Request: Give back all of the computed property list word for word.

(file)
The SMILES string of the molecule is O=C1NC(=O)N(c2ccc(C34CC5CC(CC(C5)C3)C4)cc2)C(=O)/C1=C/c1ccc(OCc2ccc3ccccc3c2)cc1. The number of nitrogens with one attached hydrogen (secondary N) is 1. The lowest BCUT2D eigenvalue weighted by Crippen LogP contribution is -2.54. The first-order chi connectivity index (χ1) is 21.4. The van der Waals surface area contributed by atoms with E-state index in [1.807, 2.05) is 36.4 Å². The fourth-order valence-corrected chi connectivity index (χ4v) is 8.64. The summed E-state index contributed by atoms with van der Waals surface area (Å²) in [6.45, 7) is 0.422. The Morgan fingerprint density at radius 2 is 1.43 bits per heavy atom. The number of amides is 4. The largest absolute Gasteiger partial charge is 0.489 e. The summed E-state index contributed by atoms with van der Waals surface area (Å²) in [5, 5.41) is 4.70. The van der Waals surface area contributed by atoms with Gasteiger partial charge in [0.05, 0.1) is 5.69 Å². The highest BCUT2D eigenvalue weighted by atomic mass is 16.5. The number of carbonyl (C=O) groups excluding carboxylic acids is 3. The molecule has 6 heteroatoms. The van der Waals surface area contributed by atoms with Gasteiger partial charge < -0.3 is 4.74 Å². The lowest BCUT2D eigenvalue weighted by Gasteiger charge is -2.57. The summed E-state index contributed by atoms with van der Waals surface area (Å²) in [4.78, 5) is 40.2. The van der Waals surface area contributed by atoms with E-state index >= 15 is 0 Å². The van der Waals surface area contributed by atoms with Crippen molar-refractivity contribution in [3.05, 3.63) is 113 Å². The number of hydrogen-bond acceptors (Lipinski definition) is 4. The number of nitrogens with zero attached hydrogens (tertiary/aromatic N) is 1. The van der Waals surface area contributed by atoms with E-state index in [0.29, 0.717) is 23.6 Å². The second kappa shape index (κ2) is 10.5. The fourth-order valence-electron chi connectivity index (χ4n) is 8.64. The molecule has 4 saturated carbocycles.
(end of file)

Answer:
The SMILES string of the molecule is O=C1NC(=O)N(c2ccc(C34CC5CC(CC(C5)C3)C4)cc2)C(=O)/C1=C/c1ccc(OCc2ccc3ccccc3c2)cc1. The number of nitrogens with one attached hydrogen (secondary N) is 1. The lowest BCUT2D eigenvalue weighted by Crippen LogP contribution is -2.54. The first-order chi connectivity index (χ1) is 21.4. The van der Waals surface area contributed by atoms with E-state index in [1.807, 2.05) is 36.4 Å². The fourth-order valence-corrected chi connectivity index (χ4v) is 8.64. The summed E-state index contributed by atoms with van der Waals surface area (Å²) in [6.45, 7) is 0.422. The Morgan fingerprint density at radius 2 is 1.43 bits per heavy atom. The number of amides is 4. The largest absolute Gasteiger partial charge is 0.489 e. The summed E-state index contributed by atoms with van der Waals surface area (Å²) in [5, 5.41) is 4.70. The van der Waals surface area contributed by atoms with Gasteiger partial charge in [0.05, 0.1) is 5.69 Å². The highest BCUT2D eigenvalue weighted by atomic mass is 16.5. The number of carbonyl (C=O) groups excluding carboxylic acids is 3. The molecule has 6 heteroatoms. The van der Waals surface area contributed by atoms with Gasteiger partial charge < -0.3 is 4.74 Å². The lowest BCUT2D eigenvalue weighted by Gasteiger charge is -2.57. The summed E-state index contributed by atoms with van der Waals surface area (Å²) in [4.78, 5) is 40.2. The van der Waals surface area contributed by atoms with E-state index >= 15 is 0 Å². The van der Waals surface area contributed by atoms with Crippen molar-refractivity contribution in [3.05, 3.63) is 113 Å². The number of hydrogen-bond acceptors (Lipinski definition) is 4. The number of nitrogens with zero attached hydrogens (tertiary/aromatic N) is 1. The van der Waals surface area contributed by atoms with E-state index in [0.29, 0.717) is 23.6 Å². The second kappa shape index (κ2) is 10.5. The fourth-order valence-electron chi connectivity index (χ4n) is 8.64. The molecule has 4 saturated carbocycles.